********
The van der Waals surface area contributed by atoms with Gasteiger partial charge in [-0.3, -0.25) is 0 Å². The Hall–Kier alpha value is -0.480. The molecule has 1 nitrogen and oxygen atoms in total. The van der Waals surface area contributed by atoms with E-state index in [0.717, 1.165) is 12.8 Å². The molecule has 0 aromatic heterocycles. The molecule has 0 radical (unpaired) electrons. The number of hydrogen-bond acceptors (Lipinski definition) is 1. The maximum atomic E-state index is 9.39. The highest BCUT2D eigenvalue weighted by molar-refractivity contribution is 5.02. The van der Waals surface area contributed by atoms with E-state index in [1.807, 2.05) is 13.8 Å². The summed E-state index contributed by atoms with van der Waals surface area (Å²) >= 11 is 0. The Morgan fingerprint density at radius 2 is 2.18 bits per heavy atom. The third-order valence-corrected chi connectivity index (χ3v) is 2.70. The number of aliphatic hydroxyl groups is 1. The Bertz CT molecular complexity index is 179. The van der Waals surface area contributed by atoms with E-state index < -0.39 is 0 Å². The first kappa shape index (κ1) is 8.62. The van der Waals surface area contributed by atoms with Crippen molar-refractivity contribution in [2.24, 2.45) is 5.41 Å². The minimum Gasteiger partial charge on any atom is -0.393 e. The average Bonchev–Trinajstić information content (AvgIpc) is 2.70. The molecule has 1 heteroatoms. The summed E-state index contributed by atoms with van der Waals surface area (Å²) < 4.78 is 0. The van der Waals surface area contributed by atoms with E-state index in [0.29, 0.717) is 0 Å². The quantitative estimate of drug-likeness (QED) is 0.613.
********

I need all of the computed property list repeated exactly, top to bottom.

The van der Waals surface area contributed by atoms with Gasteiger partial charge in [-0.3, -0.25) is 0 Å². The Hall–Kier alpha value is -0.480. The molecule has 1 nitrogen and oxygen atoms in total. The van der Waals surface area contributed by atoms with E-state index in [0.717, 1.165) is 12.8 Å². The molecule has 0 aromatic heterocycles. The molecule has 0 radical (unpaired) electrons. The number of hydrogen-bond acceptors (Lipinski definition) is 1. The maximum atomic E-state index is 9.39. The highest BCUT2D eigenvalue weighted by molar-refractivity contribution is 5.02. The van der Waals surface area contributed by atoms with E-state index in [1.807, 2.05) is 13.8 Å². The summed E-state index contributed by atoms with van der Waals surface area (Å²) >= 11 is 0. The Morgan fingerprint density at radius 2 is 2.18 bits per heavy atom. The third-order valence-corrected chi connectivity index (χ3v) is 2.70. The number of aliphatic hydroxyl groups is 1. The Bertz CT molecular complexity index is 179. The van der Waals surface area contributed by atoms with E-state index < -0.39 is 0 Å². The first kappa shape index (κ1) is 8.62. The van der Waals surface area contributed by atoms with Crippen molar-refractivity contribution in [2.24, 2.45) is 5.41 Å². The minimum Gasteiger partial charge on any atom is -0.393 e. The average Bonchev–Trinajstić information content (AvgIpc) is 2.70. The molecule has 1 heteroatoms. The summed E-state index contributed by atoms with van der Waals surface area (Å²) < 4.78 is 0. The van der Waals surface area contributed by atoms with E-state index in [0.29, 0.717) is 0 Å². The quantitative estimate of drug-likeness (QED) is 0.613.